Focus this week happened to be on what was occurring across the pond. Stateside data had limited direct influence on the big dollar, that was left up to the EU summit outcome. The Euro relief or short covering pain is beginning to find some hidden support that is expected to carry into next weeks holiday shortened trading week in the US. Do not be surprised to see Euro skepticism making a return soon. Analysts suggest that the EU may still not have achieved its TARP moment because of the â€œpersistent doubts about where the combined EFSF/ESM mega funds to backstop both banking and periphery bond markets are to come from.â€ Underlying sentiment remains vulnerable, evidenced by market reaction post the Fedâ€™s extension of Operation Twist. Uncertainty on Greece hasnâ€™t receded completely, despite the successful formation of a new government.
Below are some other highlights of the week:
- USD: US New Home Sales jumped last month (+369k) from Aprilâ€™s static print (+343k). Last month was the fastest pace of sales in two years. Back then, sales were supported by the homebuyer tax credit program. Analysts note that inventories seemed to have bottomed out, having set a string of new record lows. Monthâ€™s supply of homes has dropped from 5 to 4.7 (the lowest level in five years). Prices have also slipped with the average falling from +$283.9k to +$273.9k and the median edging down from +$236k to +$234.5k.
- USD: US consumer mood on the economy soured this month for the fourth consecutive time. The preliminary consumer confidence index slid to 62 from 64.4 last month. Digging deeper, the present situation index stood at 46.6, from 44.9 the prior month, while the expectation index slid to 72.3 vs. 77.3. If this continues, expect spending to be constrained in the short term.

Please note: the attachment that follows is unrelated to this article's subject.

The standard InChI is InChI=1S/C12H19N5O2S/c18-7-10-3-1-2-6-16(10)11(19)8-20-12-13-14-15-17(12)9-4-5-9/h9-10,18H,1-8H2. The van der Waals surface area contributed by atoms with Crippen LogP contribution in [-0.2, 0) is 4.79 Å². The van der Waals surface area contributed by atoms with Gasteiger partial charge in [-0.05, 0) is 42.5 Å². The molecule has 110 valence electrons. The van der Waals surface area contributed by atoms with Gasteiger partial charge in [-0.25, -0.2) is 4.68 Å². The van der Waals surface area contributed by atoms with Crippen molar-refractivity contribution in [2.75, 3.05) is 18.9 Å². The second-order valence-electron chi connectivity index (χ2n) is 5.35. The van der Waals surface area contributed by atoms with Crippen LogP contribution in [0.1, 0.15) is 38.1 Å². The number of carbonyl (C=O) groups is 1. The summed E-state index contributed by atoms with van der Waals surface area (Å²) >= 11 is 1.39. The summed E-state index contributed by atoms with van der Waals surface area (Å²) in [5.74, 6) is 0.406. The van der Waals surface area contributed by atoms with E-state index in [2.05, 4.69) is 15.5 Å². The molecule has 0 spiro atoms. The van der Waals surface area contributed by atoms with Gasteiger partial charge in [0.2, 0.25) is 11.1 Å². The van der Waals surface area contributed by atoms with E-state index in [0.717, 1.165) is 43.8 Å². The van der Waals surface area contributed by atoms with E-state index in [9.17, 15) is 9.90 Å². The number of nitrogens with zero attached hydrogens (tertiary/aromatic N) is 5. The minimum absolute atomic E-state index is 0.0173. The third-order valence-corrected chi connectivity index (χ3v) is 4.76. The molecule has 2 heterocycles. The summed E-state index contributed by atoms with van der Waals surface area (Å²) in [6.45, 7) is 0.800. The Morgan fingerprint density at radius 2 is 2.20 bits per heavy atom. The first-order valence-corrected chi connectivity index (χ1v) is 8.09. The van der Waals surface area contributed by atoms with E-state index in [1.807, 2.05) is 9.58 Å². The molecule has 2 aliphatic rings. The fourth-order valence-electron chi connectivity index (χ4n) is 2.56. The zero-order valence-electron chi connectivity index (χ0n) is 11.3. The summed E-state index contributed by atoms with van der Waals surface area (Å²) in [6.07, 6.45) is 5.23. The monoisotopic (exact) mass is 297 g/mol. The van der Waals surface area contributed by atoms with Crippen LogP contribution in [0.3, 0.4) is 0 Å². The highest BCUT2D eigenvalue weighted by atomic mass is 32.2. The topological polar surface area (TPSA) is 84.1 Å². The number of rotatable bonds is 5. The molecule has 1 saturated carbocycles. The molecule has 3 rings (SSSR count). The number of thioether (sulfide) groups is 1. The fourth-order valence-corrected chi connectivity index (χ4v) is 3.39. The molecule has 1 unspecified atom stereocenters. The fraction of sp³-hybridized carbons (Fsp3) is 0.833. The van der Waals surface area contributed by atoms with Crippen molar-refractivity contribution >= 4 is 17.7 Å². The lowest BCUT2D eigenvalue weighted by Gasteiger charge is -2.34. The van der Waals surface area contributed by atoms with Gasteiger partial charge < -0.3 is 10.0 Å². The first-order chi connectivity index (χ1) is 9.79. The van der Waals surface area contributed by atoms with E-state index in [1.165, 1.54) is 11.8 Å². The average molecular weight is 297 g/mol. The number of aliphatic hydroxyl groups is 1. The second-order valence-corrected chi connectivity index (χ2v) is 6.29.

- USD: Durable good orders (longer lasting items) posted its first gain in three-months (+1.1% seasonally adjusted to +$217.15b) in May this week. The gain was lead by stronger demand for machinery, defense equipment and cars. However, job creation in the sector has slowed along with the broader economy. Last months US payroll figure (+69k) was the weakest this year. Ex-transport, goods grew +0.4% while ex-defense, durables were +0.7% higher.
- USD: Data this week suggests that there is a sign of a bottom in US housing. Pending home sales jumped +5.9% in May. Note, the index measures contracts signed and not closed. This headline equals Marchâ€™s print, which happened to be the highest level in two-years.
- USD: The number of US workers filing initial applications for unemployment benefits fell last week (-6k to a seasonally adjusted +386k), but remained high, again signaling muted job growth. The number of workers requesting UI was equivalent to +2.6% of employed workers paying into the system.
- CAD: The Canadian economy kicked off Q2 with the largest monthly output gain in six months (+0.3%), as activity in the mining and oil and gas sector bounced back and wholesale trade grew.
- FED: St. Louis President, Bullard believes that the Fed policy is well adjusted to deal with current economic troubles. However, we must be cautious not to let the 1970s inflation genie out of the bottle.
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